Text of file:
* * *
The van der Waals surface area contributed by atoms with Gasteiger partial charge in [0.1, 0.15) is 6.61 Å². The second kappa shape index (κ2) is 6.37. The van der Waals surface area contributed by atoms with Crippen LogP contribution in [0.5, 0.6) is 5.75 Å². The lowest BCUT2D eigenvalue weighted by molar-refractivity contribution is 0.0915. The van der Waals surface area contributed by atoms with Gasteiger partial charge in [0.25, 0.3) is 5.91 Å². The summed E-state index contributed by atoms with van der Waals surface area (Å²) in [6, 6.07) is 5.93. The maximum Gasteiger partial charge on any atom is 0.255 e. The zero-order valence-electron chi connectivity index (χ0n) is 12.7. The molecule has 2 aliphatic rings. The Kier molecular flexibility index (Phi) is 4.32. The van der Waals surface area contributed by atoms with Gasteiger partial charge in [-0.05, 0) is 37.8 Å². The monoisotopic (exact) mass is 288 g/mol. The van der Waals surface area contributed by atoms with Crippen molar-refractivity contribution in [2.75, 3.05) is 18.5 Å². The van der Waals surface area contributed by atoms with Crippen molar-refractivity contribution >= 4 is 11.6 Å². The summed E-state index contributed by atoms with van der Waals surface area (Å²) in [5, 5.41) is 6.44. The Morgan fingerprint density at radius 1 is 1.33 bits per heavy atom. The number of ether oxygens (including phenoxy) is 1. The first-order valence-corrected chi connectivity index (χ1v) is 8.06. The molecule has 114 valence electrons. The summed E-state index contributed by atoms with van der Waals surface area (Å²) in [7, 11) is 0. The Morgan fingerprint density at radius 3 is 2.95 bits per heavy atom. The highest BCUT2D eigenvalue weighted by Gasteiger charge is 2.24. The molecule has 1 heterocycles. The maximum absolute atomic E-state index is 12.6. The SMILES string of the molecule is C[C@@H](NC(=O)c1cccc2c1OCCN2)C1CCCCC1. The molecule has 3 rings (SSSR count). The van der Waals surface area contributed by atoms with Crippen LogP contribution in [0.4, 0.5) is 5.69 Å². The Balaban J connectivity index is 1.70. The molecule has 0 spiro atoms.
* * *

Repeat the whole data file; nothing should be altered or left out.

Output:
The van der Waals surface area contributed by atoms with Gasteiger partial charge in [0.1, 0.15) is 6.61 Å². The second kappa shape index (κ2) is 6.37. The van der Waals surface area contributed by atoms with Crippen LogP contribution in [0.5, 0.6) is 5.75 Å². The lowest BCUT2D eigenvalue weighted by molar-refractivity contribution is 0.0915. The van der Waals surface area contributed by atoms with Gasteiger partial charge in [0.25, 0.3) is 5.91 Å². The summed E-state index contributed by atoms with van der Waals surface area (Å²) in [6, 6.07) is 5.93. The maximum Gasteiger partial charge on any atom is 0.255 e. The zero-order valence-electron chi connectivity index (χ0n) is 12.7. The molecule has 2 aliphatic rings. The Kier molecular flexibility index (Phi) is 4.32. The van der Waals surface area contributed by atoms with Gasteiger partial charge in [-0.05, 0) is 37.8 Å². The monoisotopic (exact) mass is 288 g/mol. The van der Waals surface area contributed by atoms with Crippen molar-refractivity contribution in [2.75, 3.05) is 18.5 Å². The van der Waals surface area contributed by atoms with Crippen molar-refractivity contribution >= 4 is 11.6 Å². The summed E-state index contributed by atoms with van der Waals surface area (Å²) in [5, 5.41) is 6.44. The Morgan fingerprint density at radius 1 is 1.33 bits per heavy atom. The number of ether oxygens (including phenoxy) is 1. The first-order valence-corrected chi connectivity index (χ1v) is 8.06. The molecule has 114 valence electrons. The summed E-state index contributed by atoms with van der Waals surface area (Å²) in [7, 11) is 0. The Morgan fingerprint density at radius 3 is 2.95 bits per heavy atom. The highest BCUT2D eigenvalue weighted by Gasteiger charge is 2.24. The molecule has 1 heterocycles. The maximum absolute atomic E-state index is 12.6. The SMILES string of the molecule is C[C@@H](NC(=O)c1cccc2c1OCCN2)C1CCCCC1. The molecule has 3 rings (SSSR count). The van der Waals surface area contributed by atoms with Crippen LogP contribution in [0.4, 0.5) is 5.69 Å². The Balaban J connectivity index is 1.70. The molecule has 0 spiro atoms.